Through a Glass, Darkly: Life Lessons from Unexpected Places

If the majority of hardcore Starsky and Hutch fans first fell in love with the series some time in those impressionable ages between eight and sixteen, then valuable information about how the world really worked was absorbed between the gunshots and car chases. Those years are magical: we are open to discovering things independent of – or perhaps even in direct opposition to – our parents and siblings. We are just gaining the emotional and analytical awareness to judge something as important to us alone. Everything is intense, personal; we are able to form bonds with books, art and music with an intensity nearly impossible later in life.

Depending on your socio-economic, cultural or personal background, the series was either the sole beacon of sanity or part of a network of crucial pre-adult signifiers (choose your own: S.E. Hinton novels, Star Wars, the death of a grandparent, an influential teacher). While imperfect, occasionally inconsistent or faulty, “Starsky and Hutch” can be a solid and reliable template of how to be in this world. Although a successful adult now, I suffered severe neglect as a child, and was unsafe and isolated. I found solace in my own imagination. “Starsky and Hutch” taught me – and mostly likely you, too – important life lessons.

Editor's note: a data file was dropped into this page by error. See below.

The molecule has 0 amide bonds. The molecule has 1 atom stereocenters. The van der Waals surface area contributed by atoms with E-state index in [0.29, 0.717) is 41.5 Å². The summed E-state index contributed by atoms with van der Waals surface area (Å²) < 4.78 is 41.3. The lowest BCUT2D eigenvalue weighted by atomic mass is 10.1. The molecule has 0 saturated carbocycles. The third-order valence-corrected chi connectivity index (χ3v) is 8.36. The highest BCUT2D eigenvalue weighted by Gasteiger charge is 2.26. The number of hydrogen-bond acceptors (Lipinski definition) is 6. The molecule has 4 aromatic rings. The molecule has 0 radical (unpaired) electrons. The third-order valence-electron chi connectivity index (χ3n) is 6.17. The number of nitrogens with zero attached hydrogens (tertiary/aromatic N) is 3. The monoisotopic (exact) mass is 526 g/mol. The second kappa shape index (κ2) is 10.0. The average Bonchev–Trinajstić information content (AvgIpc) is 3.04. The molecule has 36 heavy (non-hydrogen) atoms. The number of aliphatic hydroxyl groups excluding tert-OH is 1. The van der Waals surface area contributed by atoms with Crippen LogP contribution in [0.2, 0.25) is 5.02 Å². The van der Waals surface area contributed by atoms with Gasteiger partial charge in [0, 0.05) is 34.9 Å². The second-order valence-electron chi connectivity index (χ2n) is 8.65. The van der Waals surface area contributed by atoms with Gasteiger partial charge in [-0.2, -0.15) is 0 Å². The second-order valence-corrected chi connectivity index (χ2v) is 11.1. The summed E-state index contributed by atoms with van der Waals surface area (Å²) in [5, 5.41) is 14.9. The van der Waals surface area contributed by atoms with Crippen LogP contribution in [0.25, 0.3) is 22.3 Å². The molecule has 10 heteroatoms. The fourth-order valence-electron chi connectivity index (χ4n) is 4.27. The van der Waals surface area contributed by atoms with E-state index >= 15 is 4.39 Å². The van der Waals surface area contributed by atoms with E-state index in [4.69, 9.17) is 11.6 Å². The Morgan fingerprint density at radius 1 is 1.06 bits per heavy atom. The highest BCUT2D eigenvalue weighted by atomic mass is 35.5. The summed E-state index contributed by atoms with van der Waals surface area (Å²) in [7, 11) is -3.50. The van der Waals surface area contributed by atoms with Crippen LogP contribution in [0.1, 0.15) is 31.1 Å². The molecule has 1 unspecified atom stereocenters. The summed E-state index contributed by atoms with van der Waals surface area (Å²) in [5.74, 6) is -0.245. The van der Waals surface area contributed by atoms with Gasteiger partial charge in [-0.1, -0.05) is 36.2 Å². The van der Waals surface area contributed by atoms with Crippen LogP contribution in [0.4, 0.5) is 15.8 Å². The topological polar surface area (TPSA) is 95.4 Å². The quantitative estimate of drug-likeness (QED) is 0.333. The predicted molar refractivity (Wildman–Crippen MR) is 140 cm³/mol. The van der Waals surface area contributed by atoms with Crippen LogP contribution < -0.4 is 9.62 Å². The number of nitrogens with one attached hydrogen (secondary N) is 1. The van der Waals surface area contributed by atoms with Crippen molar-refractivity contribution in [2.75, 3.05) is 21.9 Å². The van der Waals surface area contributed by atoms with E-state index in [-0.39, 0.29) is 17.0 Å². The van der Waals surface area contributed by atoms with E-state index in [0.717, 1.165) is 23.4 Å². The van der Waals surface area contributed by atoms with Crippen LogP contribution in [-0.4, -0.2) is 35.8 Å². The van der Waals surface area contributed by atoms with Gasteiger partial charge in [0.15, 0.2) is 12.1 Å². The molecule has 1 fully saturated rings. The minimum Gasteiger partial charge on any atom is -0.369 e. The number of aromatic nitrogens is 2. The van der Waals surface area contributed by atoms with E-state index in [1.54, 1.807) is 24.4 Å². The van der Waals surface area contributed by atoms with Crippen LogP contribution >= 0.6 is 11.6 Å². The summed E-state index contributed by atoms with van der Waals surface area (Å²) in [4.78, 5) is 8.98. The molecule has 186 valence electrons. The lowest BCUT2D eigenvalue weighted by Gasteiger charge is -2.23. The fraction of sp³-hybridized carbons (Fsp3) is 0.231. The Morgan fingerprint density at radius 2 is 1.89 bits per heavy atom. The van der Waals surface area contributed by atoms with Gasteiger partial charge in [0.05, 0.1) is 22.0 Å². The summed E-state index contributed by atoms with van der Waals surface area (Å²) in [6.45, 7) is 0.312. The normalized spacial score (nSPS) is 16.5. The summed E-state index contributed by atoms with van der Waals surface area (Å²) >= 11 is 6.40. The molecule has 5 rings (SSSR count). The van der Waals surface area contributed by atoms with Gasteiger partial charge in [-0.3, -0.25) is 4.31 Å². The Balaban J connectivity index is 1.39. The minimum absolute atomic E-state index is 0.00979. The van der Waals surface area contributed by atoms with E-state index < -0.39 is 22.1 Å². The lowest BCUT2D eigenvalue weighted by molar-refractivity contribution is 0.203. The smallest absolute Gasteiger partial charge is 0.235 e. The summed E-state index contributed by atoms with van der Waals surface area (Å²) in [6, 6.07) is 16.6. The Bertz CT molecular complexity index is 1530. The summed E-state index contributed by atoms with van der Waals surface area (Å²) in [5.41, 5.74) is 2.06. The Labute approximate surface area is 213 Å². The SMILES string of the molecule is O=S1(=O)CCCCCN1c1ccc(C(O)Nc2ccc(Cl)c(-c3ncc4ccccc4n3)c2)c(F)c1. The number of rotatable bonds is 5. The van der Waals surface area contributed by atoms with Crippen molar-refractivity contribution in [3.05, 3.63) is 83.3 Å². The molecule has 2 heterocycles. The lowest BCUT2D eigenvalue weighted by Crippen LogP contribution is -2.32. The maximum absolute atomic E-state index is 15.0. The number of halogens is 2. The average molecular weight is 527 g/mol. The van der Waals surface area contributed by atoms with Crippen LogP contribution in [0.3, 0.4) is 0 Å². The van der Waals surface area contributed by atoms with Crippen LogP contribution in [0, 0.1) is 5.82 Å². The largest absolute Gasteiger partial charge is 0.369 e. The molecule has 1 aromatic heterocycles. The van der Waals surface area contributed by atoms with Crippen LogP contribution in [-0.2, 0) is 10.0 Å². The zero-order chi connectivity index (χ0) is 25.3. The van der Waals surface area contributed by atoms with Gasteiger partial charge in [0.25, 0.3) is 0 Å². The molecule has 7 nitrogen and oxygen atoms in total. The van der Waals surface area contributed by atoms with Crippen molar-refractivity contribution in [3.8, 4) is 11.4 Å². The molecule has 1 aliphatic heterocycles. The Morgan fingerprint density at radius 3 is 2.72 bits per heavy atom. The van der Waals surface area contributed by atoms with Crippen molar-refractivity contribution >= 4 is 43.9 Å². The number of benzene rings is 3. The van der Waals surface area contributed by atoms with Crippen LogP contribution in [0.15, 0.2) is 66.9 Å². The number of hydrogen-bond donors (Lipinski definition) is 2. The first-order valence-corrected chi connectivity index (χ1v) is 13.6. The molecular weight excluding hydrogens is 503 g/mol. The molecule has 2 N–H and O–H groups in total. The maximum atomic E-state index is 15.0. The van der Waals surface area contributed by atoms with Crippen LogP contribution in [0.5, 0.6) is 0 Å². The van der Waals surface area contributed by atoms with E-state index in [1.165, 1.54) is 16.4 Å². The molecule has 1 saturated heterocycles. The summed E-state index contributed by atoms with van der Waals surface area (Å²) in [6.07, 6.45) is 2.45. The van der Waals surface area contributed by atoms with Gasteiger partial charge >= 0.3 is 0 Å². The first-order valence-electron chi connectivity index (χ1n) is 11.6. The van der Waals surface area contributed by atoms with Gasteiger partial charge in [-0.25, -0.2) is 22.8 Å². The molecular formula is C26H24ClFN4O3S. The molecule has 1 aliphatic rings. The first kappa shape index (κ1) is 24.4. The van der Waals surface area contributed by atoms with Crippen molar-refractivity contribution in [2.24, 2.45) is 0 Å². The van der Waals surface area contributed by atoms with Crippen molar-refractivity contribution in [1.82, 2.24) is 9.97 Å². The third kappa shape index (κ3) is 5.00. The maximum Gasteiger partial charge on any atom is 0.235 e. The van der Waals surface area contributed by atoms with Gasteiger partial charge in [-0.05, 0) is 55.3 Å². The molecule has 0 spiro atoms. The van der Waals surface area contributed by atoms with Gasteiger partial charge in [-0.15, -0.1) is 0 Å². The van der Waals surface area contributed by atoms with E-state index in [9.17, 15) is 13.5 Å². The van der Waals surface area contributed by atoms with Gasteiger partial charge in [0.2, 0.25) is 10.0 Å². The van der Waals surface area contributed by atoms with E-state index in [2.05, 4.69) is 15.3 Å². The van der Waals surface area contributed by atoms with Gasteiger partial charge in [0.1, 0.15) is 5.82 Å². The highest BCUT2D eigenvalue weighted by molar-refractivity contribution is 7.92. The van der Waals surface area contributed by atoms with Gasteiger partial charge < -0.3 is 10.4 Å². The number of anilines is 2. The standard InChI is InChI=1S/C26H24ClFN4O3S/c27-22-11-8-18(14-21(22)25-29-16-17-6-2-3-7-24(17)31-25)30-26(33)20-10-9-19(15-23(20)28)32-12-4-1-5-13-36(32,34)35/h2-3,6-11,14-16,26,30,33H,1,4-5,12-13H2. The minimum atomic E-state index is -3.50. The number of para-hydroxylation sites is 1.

Consistently cynical, often enlightened and always humane, the series hid its politics beneath the beauty of its two stars and the shiny chrome finish of its cars, guns and pretty girls. The next five posts will outline the Life Lessons the series has to teach us and the episodes which most strongly reflect those ideas. I will leave the best and most powerful for the last and start with something incredibly valuable for anyone negotiating their way through this troubling, complex world: the failure of The Institution to protect and serve us well.


6 Responses to “Through a Glass, Darkly: Life Lessons from Unexpected Places”

  1. Kerry C. Says:

    We have you back! I can’t wait to read more of this train of thought.Sounds intriguing and powerful as your words always are.

  2. Sweet Alice Says:

    Wow! I just discovered your site and I am blown away by your insight and eloquence! Your posts are addictive! I would love to own a big coffee table book compilation of your posts with color photos from the series! Thank you for your complex analyses, astute observations and heartfelt appreciation for our beloved show!

  3. Dona Says:

    I thought these would have been five life lessons, I enjoyed the first four, but I miss the fifth, that should be the “best and most powerful”.
    I figured out and made up my idea on a possible lesson n.5, what was yours?

    • merltheearl Says:

      Hi Dona, thank you for this. I deserve a little kick – I admit I’ve had handwritten notes about Life Lessons 5 scattered here and there, nothing in order and not much time to get my thoughts organized. And you’re right, it’s the most important one. It’s titled, and I’m sure this is not a surprise, It All Comes Down to Love. Check back in a week and you’ll see it. And also, I’m curious. if you were to suggest a life lesson, what would it be? This is an open question to anyone who would like to join in the discussion.

  4. Dona Says:

    My fifth Life Lesson would be titled: “Real friendship is… an indissoluble tie”. Not a surprise too.

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